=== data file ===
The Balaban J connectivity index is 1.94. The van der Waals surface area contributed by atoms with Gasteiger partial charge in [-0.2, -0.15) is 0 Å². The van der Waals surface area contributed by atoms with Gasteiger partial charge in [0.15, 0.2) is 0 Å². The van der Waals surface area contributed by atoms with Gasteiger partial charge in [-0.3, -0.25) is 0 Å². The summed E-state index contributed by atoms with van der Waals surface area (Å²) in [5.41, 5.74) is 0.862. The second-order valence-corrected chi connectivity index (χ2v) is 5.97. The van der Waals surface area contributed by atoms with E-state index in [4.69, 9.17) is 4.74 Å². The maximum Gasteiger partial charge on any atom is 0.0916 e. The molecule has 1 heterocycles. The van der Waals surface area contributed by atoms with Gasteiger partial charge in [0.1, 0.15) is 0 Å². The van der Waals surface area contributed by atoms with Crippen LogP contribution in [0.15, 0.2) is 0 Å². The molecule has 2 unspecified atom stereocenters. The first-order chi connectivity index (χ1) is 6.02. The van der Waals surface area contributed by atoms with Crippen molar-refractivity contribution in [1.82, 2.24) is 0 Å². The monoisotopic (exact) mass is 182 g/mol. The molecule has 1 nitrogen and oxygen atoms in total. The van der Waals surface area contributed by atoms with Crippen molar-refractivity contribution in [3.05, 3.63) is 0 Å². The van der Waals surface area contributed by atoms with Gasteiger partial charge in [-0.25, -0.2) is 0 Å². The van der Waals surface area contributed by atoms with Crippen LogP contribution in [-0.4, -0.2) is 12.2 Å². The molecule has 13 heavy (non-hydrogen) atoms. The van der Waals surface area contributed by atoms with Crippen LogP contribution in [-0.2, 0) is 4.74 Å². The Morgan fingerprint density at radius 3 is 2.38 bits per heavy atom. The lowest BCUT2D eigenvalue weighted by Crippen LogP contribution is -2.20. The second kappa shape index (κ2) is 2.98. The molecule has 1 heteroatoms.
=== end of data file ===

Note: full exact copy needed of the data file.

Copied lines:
The Balaban J connectivity index is 1.94. The van der Waals surface area contributed by atoms with Gasteiger partial charge in [-0.2, -0.15) is 0 Å². The van der Waals surface area contributed by atoms with Gasteiger partial charge in [0.15, 0.2) is 0 Å². The van der Waals surface area contributed by atoms with Gasteiger partial charge in [-0.3, -0.25) is 0 Å². The summed E-state index contributed by atoms with van der Waals surface area (Å²) in [5.41, 5.74) is 0.862. The second-order valence-corrected chi connectivity index (χ2v) is 5.97. The van der Waals surface area contributed by atoms with E-state index in [4.69, 9.17) is 4.74 Å². The maximum Gasteiger partial charge on any atom is 0.0916 e. The molecule has 1 heterocycles. The van der Waals surface area contributed by atoms with Gasteiger partial charge in [0.1, 0.15) is 0 Å². The van der Waals surface area contributed by atoms with Crippen LogP contribution in [0.15, 0.2) is 0 Å². The molecule has 2 unspecified atom stereocenters. The first-order chi connectivity index (χ1) is 6.02. The van der Waals surface area contributed by atoms with Crippen molar-refractivity contribution in [1.82, 2.24) is 0 Å². The monoisotopic (exact) mass is 182 g/mol. The molecule has 1 nitrogen and oxygen atoms in total. The van der Waals surface area contributed by atoms with Crippen molar-refractivity contribution in [3.05, 3.63) is 0 Å². The van der Waals surface area contributed by atoms with Gasteiger partial charge in [-0.25, -0.2) is 0 Å². The van der Waals surface area contributed by atoms with Crippen LogP contribution in [-0.4, -0.2) is 12.2 Å². The molecule has 13 heavy (non-hydrogen) atoms. The van der Waals surface area contributed by atoms with Crippen LogP contribution in [-0.2, 0) is 4.74 Å². The Morgan fingerprint density at radius 3 is 2.38 bits per heavy atom. The lowest BCUT2D eigenvalue weighted by Crippen LogP contribution is -2.20. The second kappa shape index (κ2) is 2.98. The molecule has 1 heteroatoms.